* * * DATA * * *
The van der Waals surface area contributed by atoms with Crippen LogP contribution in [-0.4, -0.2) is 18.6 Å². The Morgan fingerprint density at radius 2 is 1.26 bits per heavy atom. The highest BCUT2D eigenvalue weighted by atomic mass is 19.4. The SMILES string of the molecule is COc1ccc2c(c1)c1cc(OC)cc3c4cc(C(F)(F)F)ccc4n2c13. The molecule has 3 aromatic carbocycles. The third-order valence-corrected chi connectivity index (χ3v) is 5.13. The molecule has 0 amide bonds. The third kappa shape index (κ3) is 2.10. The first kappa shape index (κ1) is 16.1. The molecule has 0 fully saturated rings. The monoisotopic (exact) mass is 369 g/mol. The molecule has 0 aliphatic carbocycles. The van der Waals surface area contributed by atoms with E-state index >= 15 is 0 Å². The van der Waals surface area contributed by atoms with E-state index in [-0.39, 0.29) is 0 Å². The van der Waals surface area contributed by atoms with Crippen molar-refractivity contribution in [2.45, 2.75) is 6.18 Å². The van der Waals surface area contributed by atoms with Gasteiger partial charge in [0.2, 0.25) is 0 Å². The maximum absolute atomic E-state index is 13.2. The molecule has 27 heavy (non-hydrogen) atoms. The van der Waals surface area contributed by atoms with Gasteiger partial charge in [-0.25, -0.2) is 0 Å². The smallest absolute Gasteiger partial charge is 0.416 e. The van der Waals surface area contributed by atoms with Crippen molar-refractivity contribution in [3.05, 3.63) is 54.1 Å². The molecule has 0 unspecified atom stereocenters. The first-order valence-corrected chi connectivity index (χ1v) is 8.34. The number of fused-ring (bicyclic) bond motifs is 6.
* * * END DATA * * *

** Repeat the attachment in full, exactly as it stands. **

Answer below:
The van der Waals surface area contributed by atoms with Crippen LogP contribution in [-0.4, -0.2) is 18.6 Å². The Morgan fingerprint density at radius 2 is 1.26 bits per heavy atom. The highest BCUT2D eigenvalue weighted by atomic mass is 19.4. The SMILES string of the molecule is COc1ccc2c(c1)c1cc(OC)cc3c4cc(C(F)(F)F)ccc4n2c13. The molecule has 3 aromatic carbocycles. The third-order valence-corrected chi connectivity index (χ3v) is 5.13. The molecule has 0 amide bonds. The third kappa shape index (κ3) is 2.10. The first kappa shape index (κ1) is 16.1. The molecule has 0 fully saturated rings. The monoisotopic (exact) mass is 369 g/mol. The molecule has 0 aliphatic carbocycles. The van der Waals surface area contributed by atoms with E-state index >= 15 is 0 Å². The van der Waals surface area contributed by atoms with E-state index in [-0.39, 0.29) is 0 Å². The van der Waals surface area contributed by atoms with Crippen molar-refractivity contribution in [2.45, 2.75) is 6.18 Å². The van der Waals surface area contributed by atoms with Gasteiger partial charge in [0.2, 0.25) is 0 Å². The maximum absolute atomic E-state index is 13.2. The molecule has 27 heavy (non-hydrogen) atoms. The van der Waals surface area contributed by atoms with Gasteiger partial charge in [-0.25, -0.2) is 0 Å². The smallest absolute Gasteiger partial charge is 0.416 e. The van der Waals surface area contributed by atoms with Crippen molar-refractivity contribution in [3.05, 3.63) is 54.1 Å². The molecule has 0 unspecified atom stereocenters. The first-order valence-corrected chi connectivity index (χ1v) is 8.34. The number of fused-ring (bicyclic) bond motifs is 6.